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Telecaster Humidipak questions

Discussion in 'Telecaster Discussion Forum' started by beninma, Nov 14, 2017.

  1. beninma

    beninma Tele-Afflicted Ad Free Member

    Mar 17, 2017
    Just curious, I am doing my "winter adjustments."

    In the past week or so I turned the dehumidifier off, turned the furnace humidifier on.

    I have 3 little digital hygrometers, one for my acoustic's case, one for my Tele's case, one for the house in general. They are all the same model and I've been able to verify they are within 1-2% of each other.

    I keep stuff in the finished/heated basement. Amazingly I'm only at 35% humidity in the basement as soon as the temperature plunged. We have an Aprilaire unit attached to our furnace, it is keeping the upper floors in the low 40s which is just about perfect IMO. We did have one night/day the temps dropped to around 20F already, and the humidity in the house went down to the mid 30s. Before the onset of winter weather the basement was right at 45% due to having a beefy dehumidifier running with a continuous drain. I had superb stability out of both my guitars all spring/summer/fall.

    Anyway, seeing these 30-35% readings in the case I just got 2 of the D'addario 2-way humipak systems and installed them following the directions. One caveat, some of the packets froze in transit (ordered them online). Can this break them? They didn't leak.

    What I am seeing is my Acoustic (a Taylor in a Taylor case) the humidpak stabilized the humidity within 24 hours in the 40-45% range. Perfect.

    But my Telecaster after nearly 3 days has not budget at all. It's still at 35%. I actually brought the guitar upstairs this morning to take it out today, opened the case, and watched the humidity reading climb while the case was open!

    Could I have some bum humidipaks? Or something weird with the Case for the Tele? (It's a Gator ATA plastic case, pretty nice case overall) Or just something different about the way a solid body guitar responds vs an acoustic? My Tele is a MIM with a thick finish obviously. It's possible it was dry from before I bought it, but it was stored at 45% humidity for 6+ months so I wouldn't expect it to be chronically dry. (It shows no signs of being dry either.)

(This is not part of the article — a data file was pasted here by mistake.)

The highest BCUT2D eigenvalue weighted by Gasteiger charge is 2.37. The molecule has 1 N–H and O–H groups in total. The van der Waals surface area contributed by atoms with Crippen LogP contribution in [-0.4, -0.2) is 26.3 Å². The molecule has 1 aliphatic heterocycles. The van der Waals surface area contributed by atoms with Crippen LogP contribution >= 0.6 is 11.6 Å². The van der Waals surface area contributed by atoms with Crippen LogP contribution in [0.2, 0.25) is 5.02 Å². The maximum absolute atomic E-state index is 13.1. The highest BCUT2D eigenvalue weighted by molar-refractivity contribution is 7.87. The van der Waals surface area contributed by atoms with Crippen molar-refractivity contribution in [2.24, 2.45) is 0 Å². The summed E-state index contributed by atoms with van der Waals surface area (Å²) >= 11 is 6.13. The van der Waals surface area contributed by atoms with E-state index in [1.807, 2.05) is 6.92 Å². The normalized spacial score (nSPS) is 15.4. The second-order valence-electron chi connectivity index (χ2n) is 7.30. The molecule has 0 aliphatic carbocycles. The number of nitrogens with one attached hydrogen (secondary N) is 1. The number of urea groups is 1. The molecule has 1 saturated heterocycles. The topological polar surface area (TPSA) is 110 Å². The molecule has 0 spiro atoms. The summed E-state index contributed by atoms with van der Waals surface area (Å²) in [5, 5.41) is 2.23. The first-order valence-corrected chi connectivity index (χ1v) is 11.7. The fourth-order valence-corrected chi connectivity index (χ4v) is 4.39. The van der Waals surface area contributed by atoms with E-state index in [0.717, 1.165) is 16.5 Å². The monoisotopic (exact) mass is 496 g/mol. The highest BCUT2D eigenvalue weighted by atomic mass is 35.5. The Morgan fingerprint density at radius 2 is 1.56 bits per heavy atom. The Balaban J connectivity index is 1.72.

I swapped the hygrometer out of the Tele case to check if it was the hygrometer and it's not that, the other one showed exactly the same reading.

  2. FenderGuy53

    FenderGuy53 Poster Extraordinaire

    May 14, 2008
    Marion, NC
    I have owned acoustics and electrics for years.

    I have never used a humidifier for my electric guitars - and never had a problem with humidity.

    I have used humidifiers for my acoustic guitars, since the body panels are separate pieces of wood, and much more susceptible to warping.

    My $.02.
    DrPepper and howlin like this.

  3. 1955

    1955 Poster Extraordinaire

    Apr 10, 2010
    Certain uncertainty
    Humipaks if they are anything like the Boveda cigar ones are just sodium chloride in a permeable membrane, never tried the guitar ones, my philosophy is that if you are comfortable, so are your guitars. Of course, my instruments are not the collectible/valuable type, but I use them a lot.

  4. qblue

    qblue Tele-Afflicted

    Jan 12, 2009
    Clarks Summit, PA
    I don't use a humidor or hygrometer with a tele as it is encased in poly finish. yes, even the neck on maple boards are covered in this stuff. Don't sweat the small stuff.
    howlin likes this.

  5. luckett

    luckett Friend of Leo's

    Jun 14, 2011
    Why do you think your Tele prefers 40%-45% humidity over 30%-35% humidity?

  6. UlyssesRussell

    UlyssesRussell NEW MEMBER!

    Dec 7, 2017
    Have you consulted a professional? You may also try digital humidifiers as these help them set their desired temperatures. Search for furnace repair service near me and you will find many listed companies to consult your problem.

  7. DrPepper

    DrPepper Tele-Meister

    Nov 24, 2017
    I fuss about my acoustics, but my Telecaster only sees the inside of a case during transit.

  8. PearlJamNoCode

    PearlJamNoCode Tele-Meister

    May 26, 2017
    This really doesn't matter for electrics. They're encased in plastic.

    Acoustics, this might matter, especiall if they are solid wood.

  9. beninma

    beninma Tele-Afflicted Ad Free Member

    Mar 17, 2017
    Interesting my thread rose from the dead.

    I think what might be going on is the cases needed to be humidified too and they've taken a lot of the humidity out of the packs in the process.

    I agree the electric guitar seems less sensitive than acoustic but IME after a month or so now these are very worth having in the case for the Telecaster too. You can easily tell they're working because the tuning doesn't really drift at all with the Humidipaks in the case.

    Hey Sprouted frets on a Tele would be just as annoying IMO as they would be on an acoustic, though I agree a belly bulge or a crack in an acoustic would worse.

    Now I'm just trying to figure out when they packs need to be replaced. For both guitars the packs that I put in the body compartment of the cases are seemingly drying out faster than the ones in the headstock area of the case.

    I've had my Telecaster sitting under my desk at work 2 days this week, the humidity was 15% in the office Tuesday, it was NOT comfortable for humans, so why not humidify the case, I was sorely wishing I could humidify myself.

  10. Wrighty

    Wrighty Tele-Holic

    Aug 17, 2013
    Essex UK
    Just for those who don't know, and not intending to patronise, sodium chhloride = salt

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